FoodCorps in Northeast Iowa
Locally, Food Corps members build upon the work in the region promoting access to healthy local foods and increasing opportunities for physical activity started by the Northeast Iowa Food and Fitness Initiative. FFI is one of nine national sites funded by the W.K. Kellogg Foundation Food and Community program, which invests in community-driven policy and system change projects.
Meet two members who are working in Northeast Iowa:
Leah Chapman’s food revolution happened inside a University of Florida classroom, during Dr. Whitney Sanford’s seminar, Religion and Environmental Movements in the Global South. “This course changed me as a person,” Leah says. “I became extremely interested in global environmental issues, especially contemporary issues of food and agriculture and how privatization of food disproportionately affects poor and marginalized peoples.” Since then, Leah has been heavily involved in helping her alma mater get access to healthy, sustainable food. She served as UF’s CSA Program Coordinator, worked to develop a campus-wide composting plan, and built upon a Farm to School program for UF’s dining halls by sourcing 30% of dining hall food from local farms.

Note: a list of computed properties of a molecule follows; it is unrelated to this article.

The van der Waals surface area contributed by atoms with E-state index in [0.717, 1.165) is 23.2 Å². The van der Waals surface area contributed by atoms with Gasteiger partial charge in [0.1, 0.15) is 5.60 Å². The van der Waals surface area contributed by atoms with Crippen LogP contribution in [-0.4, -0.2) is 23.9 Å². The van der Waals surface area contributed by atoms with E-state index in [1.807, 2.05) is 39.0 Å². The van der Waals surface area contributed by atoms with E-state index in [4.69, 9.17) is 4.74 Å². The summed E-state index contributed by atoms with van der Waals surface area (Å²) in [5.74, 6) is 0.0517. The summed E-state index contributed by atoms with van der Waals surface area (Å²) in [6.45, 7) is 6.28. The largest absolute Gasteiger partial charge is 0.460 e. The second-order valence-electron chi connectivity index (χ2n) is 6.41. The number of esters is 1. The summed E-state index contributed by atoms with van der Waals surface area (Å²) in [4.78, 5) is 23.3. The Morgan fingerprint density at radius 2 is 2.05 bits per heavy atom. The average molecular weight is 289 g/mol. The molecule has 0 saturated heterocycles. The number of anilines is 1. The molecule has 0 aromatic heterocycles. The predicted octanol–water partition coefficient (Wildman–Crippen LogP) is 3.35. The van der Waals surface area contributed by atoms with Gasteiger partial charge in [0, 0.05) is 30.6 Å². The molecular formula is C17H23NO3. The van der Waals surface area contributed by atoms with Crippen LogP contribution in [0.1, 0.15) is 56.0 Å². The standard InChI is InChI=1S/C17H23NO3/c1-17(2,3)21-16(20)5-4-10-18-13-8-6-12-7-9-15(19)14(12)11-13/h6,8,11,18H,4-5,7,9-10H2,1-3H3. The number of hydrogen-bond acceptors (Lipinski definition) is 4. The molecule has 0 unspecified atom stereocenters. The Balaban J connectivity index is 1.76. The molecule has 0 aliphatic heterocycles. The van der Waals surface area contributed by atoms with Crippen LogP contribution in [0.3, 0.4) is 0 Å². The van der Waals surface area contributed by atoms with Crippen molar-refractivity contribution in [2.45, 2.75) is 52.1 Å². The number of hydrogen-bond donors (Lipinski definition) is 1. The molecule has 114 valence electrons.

Leah now serves with FoodCorps in Decorah, Iowa, where she works with more than 20 schools throughout six rural counties to help develop and maintain school gardens and educate students, teachers and service staff about the benefits of consuming real food. Leah also hosts wellness workshops and teaches audiences about Farm to School activities.
You can read more about Leah in this piece in The Jewish Daily Forward.
Stephanie Conant comes from an intersection of agriculture and academics: her grandfather was a professor of Soil Sciences at the University of Wisconsin, Madison, and her father is a professor of Political Science at George Mason University in Fairfax, Virginia. By combining these two areas, Stephanie has discovered the field of food policy: her father taught her to be engaged in community-building and social justice issues, while her grandfather showed her a love for agriculture and farming. Additionally, her mother shared with her the importance of having good food to eat, where it comes from, and how it affects your health. The synthesis was reflected in Stephanie’s application to college: her essay promoted food as humanity’s universal language.
With FoodCorps, Stephanie is teaching this language to kids in more than 20 schools throughout 6 counties in Iowa. She is helping develop and maintain school gardens, and educate students, teachers and service staff about the benefits of consuming real food. She is also hosting wellness workshops and teaching audiences about Farm to School activities.